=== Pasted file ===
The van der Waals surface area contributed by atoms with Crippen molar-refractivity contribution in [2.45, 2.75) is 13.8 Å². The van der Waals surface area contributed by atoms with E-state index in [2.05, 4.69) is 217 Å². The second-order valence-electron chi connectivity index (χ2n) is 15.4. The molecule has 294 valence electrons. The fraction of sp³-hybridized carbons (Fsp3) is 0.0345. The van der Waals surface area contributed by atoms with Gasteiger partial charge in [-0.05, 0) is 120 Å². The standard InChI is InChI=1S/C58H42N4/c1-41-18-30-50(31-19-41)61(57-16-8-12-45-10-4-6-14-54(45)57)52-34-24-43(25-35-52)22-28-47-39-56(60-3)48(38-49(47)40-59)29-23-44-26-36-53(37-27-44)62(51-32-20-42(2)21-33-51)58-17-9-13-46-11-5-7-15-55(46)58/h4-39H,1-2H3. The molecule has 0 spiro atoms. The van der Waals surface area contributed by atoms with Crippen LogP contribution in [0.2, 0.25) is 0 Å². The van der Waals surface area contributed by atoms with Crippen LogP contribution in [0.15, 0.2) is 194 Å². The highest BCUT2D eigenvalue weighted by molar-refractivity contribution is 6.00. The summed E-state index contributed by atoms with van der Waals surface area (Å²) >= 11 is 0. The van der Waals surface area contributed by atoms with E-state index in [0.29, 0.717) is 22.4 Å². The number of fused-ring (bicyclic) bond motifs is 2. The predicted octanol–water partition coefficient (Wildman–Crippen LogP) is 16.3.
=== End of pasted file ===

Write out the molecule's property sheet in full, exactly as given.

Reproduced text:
The van der Waals surface area contributed by atoms with Crippen molar-refractivity contribution in [2.45, 2.75) is 13.8 Å². The van der Waals surface area contributed by atoms with E-state index in [2.05, 4.69) is 217 Å². The second-order valence-electron chi connectivity index (χ2n) is 15.4. The molecule has 294 valence electrons. The fraction of sp³-hybridized carbons (Fsp3) is 0.0345. The van der Waals surface area contributed by atoms with Gasteiger partial charge in [-0.05, 0) is 120 Å². The standard InChI is InChI=1S/C58H42N4/c1-41-18-30-50(31-19-41)61(57-16-8-12-45-10-4-6-14-54(45)57)52-34-24-43(25-35-52)22-28-47-39-56(60-3)48(38-49(47)40-59)29-23-44-26-36-53(37-27-44)62(51-32-20-42(2)21-33-51)58-17-9-13-46-11-5-7-15-55(46)58/h4-39H,1-2H3. The molecule has 0 spiro atoms. The van der Waals surface area contributed by atoms with Crippen LogP contribution in [0.2, 0.25) is 0 Å². The van der Waals surface area contributed by atoms with Crippen LogP contribution in [0.15, 0.2) is 194 Å². The highest BCUT2D eigenvalue weighted by molar-refractivity contribution is 6.00. The summed E-state index contributed by atoms with van der Waals surface area (Å²) >= 11 is 0. The van der Waals surface area contributed by atoms with E-state index in [0.29, 0.717) is 22.4 Å². The number of fused-ring (bicyclic) bond motifs is 2. The predicted octanol–water partition coefficient (Wildman–Crippen LogP) is 16.3.